Description:

1. On (Web-) feature activation an feature event receiver iterates through each document library in the web that is not hidden.

2. For each of them the feature event receiver registers a list item event receiver that fires on “ItemAdded” events.

3. Furthermore an list item receiver is installed for the web to fire on “ListAdded” events to register the list item event receiver mentioned before on newly created lists.

4. During upload of files to document libraries the list item event receiver look for files ending with “.pdf” (case insensitive).

5. If there is such an file it opens the file using iTextSharp library and reads its “Title” information.

6. This information is set for the default “Title” column of the SharePoint list item.

7. The change is commited by “SystemUpdate” on the SPListItem object.

8. If an error occures inside the event handler there is no action. The user will never see an error in the module. If it is not possible to extract the title of the PDF document the module will not set the title column of the list item.

 

Usage:

To use the feature just deploy the SharePoint Solution Package (WSP-file) to your SharePoint farm. It’s not a “sandboxed solution”! After that you need to activate the feature in each web where you need it. If you need to activate it on each new web you could use “feature stapling” to activate it by default. If you need this please write me an comment.

Demo in SharePoint 2010:

1. Create a Word document with a title and save it as PDF:

SNAGHTMLb6b29ba

 

SNAGHTMLb6bd515

2. Check the document title by using Adobe Reader or Adobe Acrobat or any other PDF reader

SNAGHTMLb6da159

3. First try to upload the DOCX and it’s PDF into a document library without the new feature activated on the web:

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As you can see: The “Title” of the DOCX is used for the Title column of the SharePoint list item. For the PDF file the Title column is empty.

4. Now activate the feature:

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5. After that delete the files uploaded before in the document library. Than upload both files again:

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Now both “Title” columns are set!

6. My last test is to create a new Asset libary in the web. Than I upload both files and check the PDF’s properties:

image

The Title column is set as expected!!

Demo in SharePoint 2013:

I’ve added a second project just for SP2013. Here is a single screenshot…

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SharePoint 2013 Design Packages: Import with PowerShell (Part 2 of 2)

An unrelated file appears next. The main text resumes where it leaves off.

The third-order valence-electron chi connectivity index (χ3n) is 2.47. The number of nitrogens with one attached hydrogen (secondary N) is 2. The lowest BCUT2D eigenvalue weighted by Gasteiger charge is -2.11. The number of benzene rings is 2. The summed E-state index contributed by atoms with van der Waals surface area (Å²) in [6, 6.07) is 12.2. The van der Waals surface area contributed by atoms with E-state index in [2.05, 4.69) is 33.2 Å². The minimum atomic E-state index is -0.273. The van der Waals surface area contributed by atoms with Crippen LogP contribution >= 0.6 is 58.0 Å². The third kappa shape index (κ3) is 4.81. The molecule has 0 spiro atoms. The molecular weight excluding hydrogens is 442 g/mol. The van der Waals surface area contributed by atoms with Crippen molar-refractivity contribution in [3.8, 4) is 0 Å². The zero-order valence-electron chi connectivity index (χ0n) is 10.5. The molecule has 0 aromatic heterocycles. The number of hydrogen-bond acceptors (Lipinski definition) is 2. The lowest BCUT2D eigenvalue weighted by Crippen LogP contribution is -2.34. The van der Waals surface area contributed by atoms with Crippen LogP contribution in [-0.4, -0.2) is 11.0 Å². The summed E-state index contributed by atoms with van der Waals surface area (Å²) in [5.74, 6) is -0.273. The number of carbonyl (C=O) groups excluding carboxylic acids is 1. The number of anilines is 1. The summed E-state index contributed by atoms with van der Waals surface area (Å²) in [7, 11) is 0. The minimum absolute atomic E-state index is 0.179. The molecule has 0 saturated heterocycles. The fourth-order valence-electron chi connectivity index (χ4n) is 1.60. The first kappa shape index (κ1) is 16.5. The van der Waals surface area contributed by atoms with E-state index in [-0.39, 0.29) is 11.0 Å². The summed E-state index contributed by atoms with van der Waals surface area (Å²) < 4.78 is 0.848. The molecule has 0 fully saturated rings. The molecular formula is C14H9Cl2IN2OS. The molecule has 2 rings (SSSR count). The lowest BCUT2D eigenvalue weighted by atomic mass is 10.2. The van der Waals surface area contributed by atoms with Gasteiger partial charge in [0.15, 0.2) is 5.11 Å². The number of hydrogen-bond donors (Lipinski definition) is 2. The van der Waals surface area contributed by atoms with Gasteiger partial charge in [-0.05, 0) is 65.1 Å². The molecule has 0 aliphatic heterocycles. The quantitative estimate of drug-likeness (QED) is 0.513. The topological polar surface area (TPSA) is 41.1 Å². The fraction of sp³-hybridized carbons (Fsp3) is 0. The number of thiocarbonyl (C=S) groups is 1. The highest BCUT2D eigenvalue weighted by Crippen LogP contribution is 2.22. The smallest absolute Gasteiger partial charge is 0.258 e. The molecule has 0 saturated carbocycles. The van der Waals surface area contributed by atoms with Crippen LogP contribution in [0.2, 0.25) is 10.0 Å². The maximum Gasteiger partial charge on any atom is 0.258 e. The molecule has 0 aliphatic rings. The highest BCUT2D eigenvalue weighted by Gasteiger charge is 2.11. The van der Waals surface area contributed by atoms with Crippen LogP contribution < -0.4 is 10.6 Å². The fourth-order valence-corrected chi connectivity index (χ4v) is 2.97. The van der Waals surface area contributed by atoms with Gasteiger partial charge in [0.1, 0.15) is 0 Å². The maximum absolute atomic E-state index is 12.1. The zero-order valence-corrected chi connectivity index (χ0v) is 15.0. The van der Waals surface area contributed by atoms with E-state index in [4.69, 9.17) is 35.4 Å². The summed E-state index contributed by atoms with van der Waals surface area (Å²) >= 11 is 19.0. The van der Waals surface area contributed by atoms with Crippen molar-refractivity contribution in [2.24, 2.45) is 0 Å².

Last Thursday I wrote about “Exporting SharePoint 2013 Design Packages with PowerShell”. Today I’d like to show you the import function. This functions can be used to handle with SharePoint 2013 Design Packages with PowerShell, e.g. in deployment scenarios. Therefore it should by very useful. (I hope so 😉 ) FEEDBACK WELCOME!!!

You can download the scripts here:

http://gallery.technet.microsoft.com/Export-and-Import-0f41b376

Here you can find the blog article about “Export-SPDesignPackage”: https://blog.kenaro.com/2013/02/14/sharepoint-2013-design-packages-export-with-powershell-part-1-of-2

 

The import function is called “Import-SPDesignPackage” and here are the details:

Import-SPDesignPackage

Here are some samples

#First sample

Import-SPDesignPackage -SiteUrl "http://sharepoint.local/publishing" -ImportFileName "C:\temp\publishing2.wsp" -PackageName "P2" -Apply $true

#Second sample


(
    @{ SiteUrl ="http://sharepoint.local/sites/publishing1";
       ImportFileName ="C:\temp\publishing1.wsp";
       PackageName ="P1";
       Apply=$true
    },
    @{ SiteUrl ="http://sharepoint.local/sites/publishing2";
       ImportFileName ="C:\temp\publishing2.wsp";
       PackageName ="P2";
       Apply=$true
    }
) | New-ObjectFromHashtable | Import-SPDesignPackage

The first sample shows you how to import one design package to a dedicated site. By using the “Apply” parameter the design package will be applied to the site immediately.

The second sample shows you hot to import two different packages to two different site collections. In the sample I use a hashtable for input parameters. They are assigned to the function parameters by “property name binding”. See “http://technet.microsoft.com/en-us/library/hh847743.aspx”: Section “ValueFromPipelineByPropertyName”:

[…]
For example, if the function has a ComputerName parameter, and the 
piped object has a ComputerName property, the value of the ComputerName
property is assigned to the ComputerName parameter of the function.

The following example declares a ComputerName parameter that is 
mandatory and accepts input from the ComputerName property of the 
object that is passed to the function through the pipeline.
[…]